A former American Airlines employee obtained a passenger's contact information from her luggage and proceeded to stalk and sexually harass her, according to a lawsuit and text exchanges between the two.

The man, known as John Doe in the suit, "made it clear that he wanted to have sexual contact" with passenger Ashley Barno of San Diego County, California, according to the civil suit filed in the the county's Superior Court of California on Jan. 6. Barno is suing both American Airlines and the former employee, who was not on duty at the time.

Barno in her suit accuses American Airlines of negligent hiring, supervision and retention, alleging the company knew the employee had the tendency to behave this way. She says that she has had problems sleeping, eating and socializing since the incident, suffering emotional harm.

"American Airlines takes the privacy and safety of our customers seriously," American Airlines spokesperson Ree Maki told USA TODAY in a statement. "We investigated the allegations and took appropriate action. The employee involved in the complaint is no longer employed at American Airlines."

"Airline employees should know that they should never contact customers outside of their professional relationship," Barno's attorney, Joseph Samo, told USA TODAY in a statement. 


Samo provided USA TODAY with screenshots of the text exchange.


"Hey Ashley!" the man starts off the conversation saying, and she quickly says she isn't sure who this is. "I met you the other day at the airport," he adds, then calls her "gorgeous." She thanks him and learns he works for American.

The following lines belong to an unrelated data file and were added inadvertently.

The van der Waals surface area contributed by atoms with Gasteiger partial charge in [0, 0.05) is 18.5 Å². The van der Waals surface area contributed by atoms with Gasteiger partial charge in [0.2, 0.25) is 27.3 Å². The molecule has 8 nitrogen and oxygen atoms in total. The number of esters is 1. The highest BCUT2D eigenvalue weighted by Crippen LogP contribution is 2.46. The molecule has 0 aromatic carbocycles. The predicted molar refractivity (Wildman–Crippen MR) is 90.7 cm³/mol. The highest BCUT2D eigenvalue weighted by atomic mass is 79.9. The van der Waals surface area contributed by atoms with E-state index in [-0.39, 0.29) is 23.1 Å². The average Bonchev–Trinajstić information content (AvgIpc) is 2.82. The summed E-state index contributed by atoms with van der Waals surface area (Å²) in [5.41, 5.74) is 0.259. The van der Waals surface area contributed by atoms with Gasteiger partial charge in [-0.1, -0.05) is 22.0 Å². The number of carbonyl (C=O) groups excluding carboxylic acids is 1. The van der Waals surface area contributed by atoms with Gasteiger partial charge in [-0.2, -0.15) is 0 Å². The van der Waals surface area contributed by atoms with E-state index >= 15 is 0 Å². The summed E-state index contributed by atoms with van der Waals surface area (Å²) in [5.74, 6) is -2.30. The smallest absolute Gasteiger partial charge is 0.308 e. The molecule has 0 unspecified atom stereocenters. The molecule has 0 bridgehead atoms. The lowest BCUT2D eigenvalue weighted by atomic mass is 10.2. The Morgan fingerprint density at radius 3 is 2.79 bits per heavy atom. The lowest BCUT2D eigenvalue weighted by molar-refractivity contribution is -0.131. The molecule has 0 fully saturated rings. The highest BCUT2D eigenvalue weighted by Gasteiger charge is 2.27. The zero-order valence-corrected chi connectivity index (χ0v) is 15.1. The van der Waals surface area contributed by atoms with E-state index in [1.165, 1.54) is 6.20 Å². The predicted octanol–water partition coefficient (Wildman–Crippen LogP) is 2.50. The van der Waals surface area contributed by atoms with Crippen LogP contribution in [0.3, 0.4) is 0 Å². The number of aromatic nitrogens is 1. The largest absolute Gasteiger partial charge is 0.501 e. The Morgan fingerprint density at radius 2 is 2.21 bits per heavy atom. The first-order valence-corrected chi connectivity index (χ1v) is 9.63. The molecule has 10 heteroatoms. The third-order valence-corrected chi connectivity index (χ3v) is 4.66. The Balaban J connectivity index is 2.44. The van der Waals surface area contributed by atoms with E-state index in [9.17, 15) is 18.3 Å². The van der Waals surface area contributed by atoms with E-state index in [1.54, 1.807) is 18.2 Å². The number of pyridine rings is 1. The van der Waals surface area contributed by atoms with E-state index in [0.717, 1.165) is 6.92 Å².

"How did you get my number?" she asks, and he responds that she gave it to him. "I'm so confused right now, lol," she answered back.

In the exchange, the former employee proceeds to describe Barno's outfit and repeatedly offers to get her a better seat on the plane. She responds by expressing her concern and writes "This is uncomfortable."

She inquires multiple times about how he got her number, and he tells her he got it from her bag tag in San Diego. He also says he wants her to sit next to him on the flight. "Not ok! Not cool," she says, and asks that he leave her alone.

Barno told NBC San Diego she asked a flight attendant for help, who said the man indeed was an employee. "I called my sister, and I was crying profusely because I just felt… I mean, the best way to describe it was, I felt naked in a public place," she told the outlet.

USA TODAY has reached out to Barno for more details.

Barno is seeking unspecified damages, including attorney's fees.

"A victim can be shaken up and traumatized for months after an event," Samo also said in a statement. "It seems to us that American Airlines felt the situation was resolved when she returned safely back to San Diego. I don't believe they realized the emotional effect would last much longer than the threat to her physical safety."

"No one should respond to phone calls or texts from unknown numbers until they are 100% certain of the identity of the caller," Samo added.